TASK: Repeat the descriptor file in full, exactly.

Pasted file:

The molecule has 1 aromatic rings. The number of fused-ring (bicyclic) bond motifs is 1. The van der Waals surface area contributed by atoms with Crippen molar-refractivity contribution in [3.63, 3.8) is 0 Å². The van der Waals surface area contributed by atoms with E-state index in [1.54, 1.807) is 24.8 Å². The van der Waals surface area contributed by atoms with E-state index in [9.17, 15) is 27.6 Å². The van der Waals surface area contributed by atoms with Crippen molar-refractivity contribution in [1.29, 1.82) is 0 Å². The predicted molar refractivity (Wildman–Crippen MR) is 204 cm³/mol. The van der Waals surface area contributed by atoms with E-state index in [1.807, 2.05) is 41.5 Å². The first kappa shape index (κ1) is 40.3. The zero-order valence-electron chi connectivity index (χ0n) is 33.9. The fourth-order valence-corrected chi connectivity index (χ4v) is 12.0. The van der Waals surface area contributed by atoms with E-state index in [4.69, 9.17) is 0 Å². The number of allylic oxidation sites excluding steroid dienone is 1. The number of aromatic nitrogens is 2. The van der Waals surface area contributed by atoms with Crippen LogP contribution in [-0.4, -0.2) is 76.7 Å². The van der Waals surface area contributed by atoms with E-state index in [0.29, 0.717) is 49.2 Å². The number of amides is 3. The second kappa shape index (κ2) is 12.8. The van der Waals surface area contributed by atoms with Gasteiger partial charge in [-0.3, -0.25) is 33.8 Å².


The molecule has 1 aromatic rings. The number of fused-ring (bicyclic) bond motifs is 1. The van der Waals surface area contributed by atoms with Crippen molar-refractivity contribution in [3.63, 3.8) is 0 Å². The van der Waals surface area contributed by atoms with E-state index in [1.54, 1.807) is 24.8 Å². The van der Waals surface area contributed by atoms with E-state index in [9.17, 15) is 27.6 Å². The van der Waals surface area contributed by atoms with Crippen molar-refractivity contribution in [1.29, 1.82) is 0 Å². The predicted molar refractivity (Wildman–Crippen MR) is 204 cm³/mol. The van der Waals surface area contributed by atoms with E-state index in [1.807, 2.05) is 41.5 Å². The first kappa shape index (κ1) is 40.3. The zero-order valence-electron chi connectivity index (χ0n) is 33.9. The fourth-order valence-corrected chi connectivity index (χ4v) is 12.0. The van der Waals surface area contributed by atoms with E-state index in [4.69, 9.17) is 0 Å². The number of allylic oxidation sites excluding steroid dienone is 1. The number of aromatic nitrogens is 2. The van der Waals surface area contributed by atoms with Crippen LogP contribution in [-0.4, -0.2) is 76.7 Å². The van der Waals surface area contributed by atoms with E-state index in [0.29, 0.717) is 49.2 Å². The number of amides is 3. The second kappa shape index (κ2) is 12.8. The van der Waals surface area contributed by atoms with Gasteiger partial charge in [-0.3, -0.25) is 33.8 Å².